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Home Fitting Your Shotgun Pitch

Advice for the Shooter

SSG Ryan Hadden, United States Army Marksmanship Unit Shotgun Team (Bio/Website)

Hello and welcome to our first attempt at a "pro tip" column for GunsAmerica Magazine from the U.S. Army Marksmanship Unit (USAMU). If you haven't been following the previous columns on the history and purpose of the USAMU, as well as a great article from the custom shop last month on Cartridge Overall Length, I suggest you check them out.

A few quarters in between your pad and the gun will allow you to test the proper pitch so that the gun is recoiling straight back into your shoulder. This is an example of adjusting pitch in the top of the stock with quarters.

My name is SSG Ryan Hadden and I shoot on the US Army Marksmanship Unit Shotgun team. As I write this I have just returned from China where I won a bronze medal for US in Men's Trap. This is the second shotgun event in the International Shooting Sports Federation (ISSF) World Cup Championship for 2010, and my teammates SSG Josh Richmond and CPL Jeffrey Holguin won gold and bronze respectively in Men's Doubles Trap for the first event in March that took place in Acapulco. We shoot under the governing body of USA Shooting when we compete, but we are all United States Army Marksmanship Unit Soldiers. Medal winners in the ISSF World Cup earn slots for their home countries, and this is the first year that counts. So far the USAMU Shotgun team is coming out Army Strong.

Today I am going to talk about pitch in a shotgun. Pitch is the angle at which the recoil pad sits on your stock to direct recoil. It controls how the recoil comes back against your shoulder and this is a key factor in recoil management, shot-to-shot preparation (see our accompanying video this month on pre-shot preparation), and overall comfort with shooting your shotgun.

Pitch is something you should take very seriously. Out of the box it is an edge against other competitors who haven't taken the time to adjust their guns properly to their own body ergonomics. And for hunting, if you are practicing with clays or out shooting dozens of doves in a day, when you are shooting a shotgun that feels "on" and "right," most likely it is because the gun is set up close to the pitch of what your body is looking for.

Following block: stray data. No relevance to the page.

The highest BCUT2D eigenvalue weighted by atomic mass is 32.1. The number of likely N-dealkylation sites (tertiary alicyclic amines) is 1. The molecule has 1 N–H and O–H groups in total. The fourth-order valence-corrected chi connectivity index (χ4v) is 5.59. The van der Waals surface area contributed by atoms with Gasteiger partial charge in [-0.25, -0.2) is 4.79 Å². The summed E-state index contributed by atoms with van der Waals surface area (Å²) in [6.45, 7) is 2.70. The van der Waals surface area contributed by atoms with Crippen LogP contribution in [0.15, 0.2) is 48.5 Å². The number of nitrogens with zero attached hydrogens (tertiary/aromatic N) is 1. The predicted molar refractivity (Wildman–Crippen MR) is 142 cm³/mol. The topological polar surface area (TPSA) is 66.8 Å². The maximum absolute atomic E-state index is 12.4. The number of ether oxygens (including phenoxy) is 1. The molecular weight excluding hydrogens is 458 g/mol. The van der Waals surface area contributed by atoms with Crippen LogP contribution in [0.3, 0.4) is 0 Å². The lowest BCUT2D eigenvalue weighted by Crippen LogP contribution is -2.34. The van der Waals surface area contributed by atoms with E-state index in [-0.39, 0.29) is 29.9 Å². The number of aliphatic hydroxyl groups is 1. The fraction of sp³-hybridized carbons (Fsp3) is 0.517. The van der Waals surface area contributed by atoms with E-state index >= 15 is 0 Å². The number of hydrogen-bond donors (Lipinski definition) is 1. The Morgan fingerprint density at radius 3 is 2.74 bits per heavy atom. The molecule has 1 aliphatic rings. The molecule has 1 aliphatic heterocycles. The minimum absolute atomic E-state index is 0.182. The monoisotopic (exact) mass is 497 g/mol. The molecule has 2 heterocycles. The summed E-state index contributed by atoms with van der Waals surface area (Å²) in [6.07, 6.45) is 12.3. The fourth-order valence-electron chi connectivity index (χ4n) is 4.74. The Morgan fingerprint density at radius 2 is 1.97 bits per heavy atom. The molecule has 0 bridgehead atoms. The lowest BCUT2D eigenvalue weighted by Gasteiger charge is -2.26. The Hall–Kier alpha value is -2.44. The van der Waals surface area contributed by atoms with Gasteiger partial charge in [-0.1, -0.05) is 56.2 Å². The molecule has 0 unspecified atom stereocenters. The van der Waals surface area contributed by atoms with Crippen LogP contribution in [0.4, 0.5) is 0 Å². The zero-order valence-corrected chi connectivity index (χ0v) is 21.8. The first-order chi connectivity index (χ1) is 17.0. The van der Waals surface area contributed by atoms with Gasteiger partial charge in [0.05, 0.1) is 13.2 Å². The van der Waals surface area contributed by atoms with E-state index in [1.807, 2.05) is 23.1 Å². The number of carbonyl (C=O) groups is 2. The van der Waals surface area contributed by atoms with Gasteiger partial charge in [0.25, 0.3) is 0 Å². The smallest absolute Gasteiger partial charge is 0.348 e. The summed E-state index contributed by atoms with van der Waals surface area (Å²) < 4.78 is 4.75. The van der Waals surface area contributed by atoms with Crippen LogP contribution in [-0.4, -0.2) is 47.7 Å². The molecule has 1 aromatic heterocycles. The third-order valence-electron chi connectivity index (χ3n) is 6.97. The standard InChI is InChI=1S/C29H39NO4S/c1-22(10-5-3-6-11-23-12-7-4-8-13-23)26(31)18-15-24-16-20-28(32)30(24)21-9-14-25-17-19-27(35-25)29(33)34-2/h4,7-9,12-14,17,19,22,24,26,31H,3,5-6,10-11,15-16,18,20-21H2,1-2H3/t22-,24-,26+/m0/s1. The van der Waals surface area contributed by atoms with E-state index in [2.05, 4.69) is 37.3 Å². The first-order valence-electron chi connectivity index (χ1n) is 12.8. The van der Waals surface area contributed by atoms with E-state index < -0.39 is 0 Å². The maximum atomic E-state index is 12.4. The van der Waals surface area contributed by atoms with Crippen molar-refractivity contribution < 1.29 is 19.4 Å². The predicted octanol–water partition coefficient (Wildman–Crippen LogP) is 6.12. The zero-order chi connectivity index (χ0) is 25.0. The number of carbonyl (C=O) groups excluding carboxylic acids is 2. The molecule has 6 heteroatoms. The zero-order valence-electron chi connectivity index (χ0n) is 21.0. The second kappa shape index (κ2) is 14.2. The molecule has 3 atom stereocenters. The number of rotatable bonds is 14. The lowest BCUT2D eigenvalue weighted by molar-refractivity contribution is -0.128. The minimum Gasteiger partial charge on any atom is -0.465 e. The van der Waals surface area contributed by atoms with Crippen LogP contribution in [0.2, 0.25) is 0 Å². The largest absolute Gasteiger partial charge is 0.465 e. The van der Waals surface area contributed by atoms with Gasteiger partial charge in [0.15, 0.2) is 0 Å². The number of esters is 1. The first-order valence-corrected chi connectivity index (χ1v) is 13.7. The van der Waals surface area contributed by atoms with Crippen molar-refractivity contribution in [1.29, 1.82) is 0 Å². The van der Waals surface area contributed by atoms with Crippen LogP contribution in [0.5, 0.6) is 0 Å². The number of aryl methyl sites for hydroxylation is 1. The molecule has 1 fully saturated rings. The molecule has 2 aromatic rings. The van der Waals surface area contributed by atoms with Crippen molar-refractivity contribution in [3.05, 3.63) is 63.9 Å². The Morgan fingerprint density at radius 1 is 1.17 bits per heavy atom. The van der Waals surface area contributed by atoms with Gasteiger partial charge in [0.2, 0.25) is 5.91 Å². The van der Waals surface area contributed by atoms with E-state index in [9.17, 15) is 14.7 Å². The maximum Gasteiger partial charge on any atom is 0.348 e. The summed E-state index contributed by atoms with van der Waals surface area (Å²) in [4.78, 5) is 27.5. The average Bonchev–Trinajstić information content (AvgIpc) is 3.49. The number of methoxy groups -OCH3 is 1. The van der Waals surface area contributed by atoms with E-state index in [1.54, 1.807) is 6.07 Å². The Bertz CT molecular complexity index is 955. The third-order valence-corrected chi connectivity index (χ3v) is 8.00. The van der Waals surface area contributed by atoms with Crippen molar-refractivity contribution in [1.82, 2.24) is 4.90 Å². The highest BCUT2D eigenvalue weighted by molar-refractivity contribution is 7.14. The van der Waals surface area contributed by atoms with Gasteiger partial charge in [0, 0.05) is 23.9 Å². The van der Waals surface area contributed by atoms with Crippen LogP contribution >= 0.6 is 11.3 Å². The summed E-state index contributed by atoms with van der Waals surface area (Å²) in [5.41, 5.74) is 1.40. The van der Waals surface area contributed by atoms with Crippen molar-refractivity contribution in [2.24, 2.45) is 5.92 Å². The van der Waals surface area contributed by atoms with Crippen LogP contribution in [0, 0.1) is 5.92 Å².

The reason most people don't adjust the pitch on their shotgun is false. It is cost. I've heard story after story that young shooters were told that they needed thousands of dollars for a custom stock, and that they had to bring the gun back and forth the gunsmith to get it right, but none of that is true. You can find your own pitch adjustment with about a dollar in quarters, and it will be perfect, it will not damage your gun, and it will help you become a better shooter almost overnight.

When shooting a shotgun, whether it is in competition or for hunting, there is one of three things that will happen with the muzzle of the shotgun when you fire a shell.


  1. The muzzle will recoil upward causing your cheek and head to get hit and to be lifted off the stock. This could develop a flinch and bruising to your cheek over an extended amount of shots fired. This also makes it difficult to achieve a steady and successful follow-up shot.
  2. The muzzle of the shotgun recoils downward pulling the shotgun away from your cheek and face. This again makes it difficult for a follow-up shot. It wastes time trying to get your head back on the stock and trying to get that desired sight picture that is needed.
  3. The muzzle of the shotgun comes straight back thus absorbing the majority of the recoil in your shoulder and not causing your head and face to be raised off of the stock. This allows for a person to shoot more shots without hurting their cheek and face. They will also have successful follow-up shots due to the fact that their head stays down and they have that desired sight picture after the first shot is fired.